Single-pilot ops have surfaced again in a report by Reuters news agency which says that Airbus and Cathay Pacific are working on introducing ‘reduced crew’ long haul flights.
There would still be two pilots on board but during the long cruise stage of a flight, the suggestion is that one pilot flies the aircraft while the other rests.
This would reduce pilot numbers from three or four on a long haul flight to two.
The Reuters article says the idea is known as Project Connect within Airbus and the immediate aim is to certify the A350 twin-engined wide-body het for single-pilot ops during high-altitude cruise.
Cathay Pacific Airways is reported as saying, “While we are engaging with Airbus in the development of the concept of reduced crew operations, we have not committed in any way to being the launch customer.”
There are regulatory and other hurdles to be overcome, not least resistance from pilot unions and groups.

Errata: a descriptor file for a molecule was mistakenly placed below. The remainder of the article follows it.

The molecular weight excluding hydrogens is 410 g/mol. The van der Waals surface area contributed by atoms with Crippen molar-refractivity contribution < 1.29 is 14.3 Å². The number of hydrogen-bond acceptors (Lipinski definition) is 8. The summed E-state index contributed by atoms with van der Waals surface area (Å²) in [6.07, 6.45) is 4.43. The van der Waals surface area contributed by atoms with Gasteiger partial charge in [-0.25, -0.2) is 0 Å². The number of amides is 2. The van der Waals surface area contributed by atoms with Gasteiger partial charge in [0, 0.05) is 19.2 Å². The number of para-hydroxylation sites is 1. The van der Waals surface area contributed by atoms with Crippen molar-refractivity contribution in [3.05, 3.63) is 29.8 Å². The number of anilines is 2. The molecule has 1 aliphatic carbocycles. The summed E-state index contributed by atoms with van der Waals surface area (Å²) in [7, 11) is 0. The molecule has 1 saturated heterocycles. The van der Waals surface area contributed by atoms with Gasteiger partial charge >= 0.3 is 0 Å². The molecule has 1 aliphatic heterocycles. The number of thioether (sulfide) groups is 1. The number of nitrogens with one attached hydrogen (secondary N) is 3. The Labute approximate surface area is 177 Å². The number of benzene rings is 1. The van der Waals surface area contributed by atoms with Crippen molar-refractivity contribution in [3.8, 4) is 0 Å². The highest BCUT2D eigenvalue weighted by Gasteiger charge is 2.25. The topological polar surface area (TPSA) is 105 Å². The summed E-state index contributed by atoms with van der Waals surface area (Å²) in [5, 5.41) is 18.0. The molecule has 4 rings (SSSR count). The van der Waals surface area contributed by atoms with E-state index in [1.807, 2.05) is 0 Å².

EASA working on single-pilot ops
However, EASA Executive Director Patrick Ky in a video discussion in January 2021, said, “We are working on single-pilot operations. The prerequisite for us is that the single pilot operation has to be safer than the two pilot operation.
“We believe this can be implemented quite soon – typically for phases of the flight when you don’t need necessarily to have the two pilots in the cockpit, typically on long haul flights when you are at a cruise altitude there is very little happening in the cockpit.
“It may make sense to say that instead of having two pilots in the cockpit, you can have one in the cockpit with the other one taking a rest provided that we are implementing technical solutions which makes sure that if the single one is asleep or has any problem there won’t be any unsafe conditions.
“Now, as for single pilot operations for the entire flight, we are looking into it,” confirmed Ky. “As a safety agency we always have to look at events when the single pilot is incapacitated and then what happens?”